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ESA Cuts: View From a Person With a Disability

28/03/2016 15:18 | Updated 28 March 2016

In my time I have seen an array of governments pass through parliament from Labour to the coalition of the Conservative and Liberal Democrats, back to the Conservative again and I never really felt that any politicians in the House of Commons have spoken for people with disabilities. This was illustrated 8th March when parliament made the decision to cut over £30 week to the new claimants of Employment Support Allowance in the Work Related-Activity Group will come into place of April 2017.

The government's argument for the cuts to this particular benefit is that they believe that more people with disabilities will get into work as a result. Though this is not the case as the chief executive of Scope, charity, Mark Aitkintion responded to leak ESA cuts from BBC reports in July of 2015 stating saying, 'ESA is not a 'passive benefit' - disabled people are required to active steps to move closer to work, such as work placement or training, or their benefits will be stopped. If disabled people are out-of-work, reducing their incomes won't provide an incentive for them to find a job. It will just make life harder at a time when disabled people are already struggling to make ends meet'.

I have many friends on ESA and I am on this benefit myself and having had many a conservation with them about how their job searching is going and experiences in work. There is a real sense of a loss of faith in the employment system for which there are lots of reasons, that all boil down to the same thing a lack of understanding. At this time I feel that employer officers, job advisors do not really understand the person with the disability that they are supposed to be helping. This in itself creates lots of barriers such as being put up for jobs that person is just not interested in or simply cannot do. To understanding someone strength and weakness. Another down fall of the system is that there seems to be lack of asking people with disabilities what we are interested in and what area we would like to see ourselves working in and furthering our training and skills, through work placements and qualifications.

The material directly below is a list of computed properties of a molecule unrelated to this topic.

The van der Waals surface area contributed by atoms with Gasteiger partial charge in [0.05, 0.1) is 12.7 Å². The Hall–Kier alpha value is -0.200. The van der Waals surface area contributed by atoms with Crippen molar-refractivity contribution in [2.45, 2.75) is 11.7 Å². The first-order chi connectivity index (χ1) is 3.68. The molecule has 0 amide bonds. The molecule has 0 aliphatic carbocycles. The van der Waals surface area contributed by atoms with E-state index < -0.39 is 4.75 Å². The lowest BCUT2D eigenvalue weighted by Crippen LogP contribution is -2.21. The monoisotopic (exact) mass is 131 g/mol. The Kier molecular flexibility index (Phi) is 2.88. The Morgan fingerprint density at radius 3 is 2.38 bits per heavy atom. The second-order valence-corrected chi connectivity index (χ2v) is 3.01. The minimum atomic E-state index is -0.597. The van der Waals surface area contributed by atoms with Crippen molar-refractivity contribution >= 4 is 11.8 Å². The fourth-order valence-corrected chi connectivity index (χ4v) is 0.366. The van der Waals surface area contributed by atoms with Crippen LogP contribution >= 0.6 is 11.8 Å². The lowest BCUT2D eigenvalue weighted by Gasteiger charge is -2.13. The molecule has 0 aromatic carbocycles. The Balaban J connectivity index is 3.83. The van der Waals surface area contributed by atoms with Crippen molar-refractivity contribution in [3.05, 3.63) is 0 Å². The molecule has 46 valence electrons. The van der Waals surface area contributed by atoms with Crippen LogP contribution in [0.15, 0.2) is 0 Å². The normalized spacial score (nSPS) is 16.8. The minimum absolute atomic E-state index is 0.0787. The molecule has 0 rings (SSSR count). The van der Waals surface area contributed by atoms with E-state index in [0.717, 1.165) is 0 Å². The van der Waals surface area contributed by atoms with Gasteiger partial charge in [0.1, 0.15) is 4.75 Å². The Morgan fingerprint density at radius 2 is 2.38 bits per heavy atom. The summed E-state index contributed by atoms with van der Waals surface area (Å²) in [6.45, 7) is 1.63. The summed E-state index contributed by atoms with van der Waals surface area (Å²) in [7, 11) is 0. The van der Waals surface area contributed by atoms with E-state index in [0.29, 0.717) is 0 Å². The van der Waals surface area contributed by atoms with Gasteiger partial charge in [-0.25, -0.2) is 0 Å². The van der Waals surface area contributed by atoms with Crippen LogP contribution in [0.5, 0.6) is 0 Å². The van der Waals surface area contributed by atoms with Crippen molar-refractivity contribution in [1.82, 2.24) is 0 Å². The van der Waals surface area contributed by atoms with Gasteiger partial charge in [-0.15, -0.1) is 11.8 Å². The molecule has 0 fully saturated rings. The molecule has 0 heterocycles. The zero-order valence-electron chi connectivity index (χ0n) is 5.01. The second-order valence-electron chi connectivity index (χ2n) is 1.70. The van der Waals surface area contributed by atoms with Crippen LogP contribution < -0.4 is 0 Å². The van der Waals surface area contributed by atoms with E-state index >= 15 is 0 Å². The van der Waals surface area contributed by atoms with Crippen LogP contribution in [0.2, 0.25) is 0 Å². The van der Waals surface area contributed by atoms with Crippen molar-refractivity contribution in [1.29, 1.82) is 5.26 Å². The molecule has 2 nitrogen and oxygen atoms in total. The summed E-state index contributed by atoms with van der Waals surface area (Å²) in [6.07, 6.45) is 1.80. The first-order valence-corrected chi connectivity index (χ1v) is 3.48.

I also feel that employers need to be given further training in equality and diversity regardless of whether they are big national company or a small business. In order to support small businesses to allow them to take part in this I think government should subsidized cost of training so they too can participate. This is essential so that am employer can support a disabled employee. As the employment statistics from the charity, Scope, stated in 2014, 42% of people with disabilities felt that they had lost out on a job, 'every time' or 'a lot of times', because of the way employers perceived their impairment.

It is not just equality and diversity training that needs to take place and job advisor and employment officers change way in which they can help people with disabilities find work. We also need to change way in which we talk about disability in society. As a young child growing up with a disability my parents' experienced this attitude first hand, when I was diagnosed and the doctor gave them a long list of limitation, which I might have. This is not how it should be and we need to move away from the negative aspects surrounding disability and look at the positive.

The social model of disability states that disability is caused by way in which society is organised, more than by the person impairment. Its focus is to look at ways in which barriers can be removed that limit life choices of those with a disability. There are many examples of this:

'A man with a learning disability would like to live independently but unsure how to go about paying utility bills and rent. The social model states he would be supported in order so that it could be able to live independently in his own home.'

I would like to live in a society that sees people with disabilities as individuals who are personified by their interests and skills they can offer and just to be valued people like anyone else.

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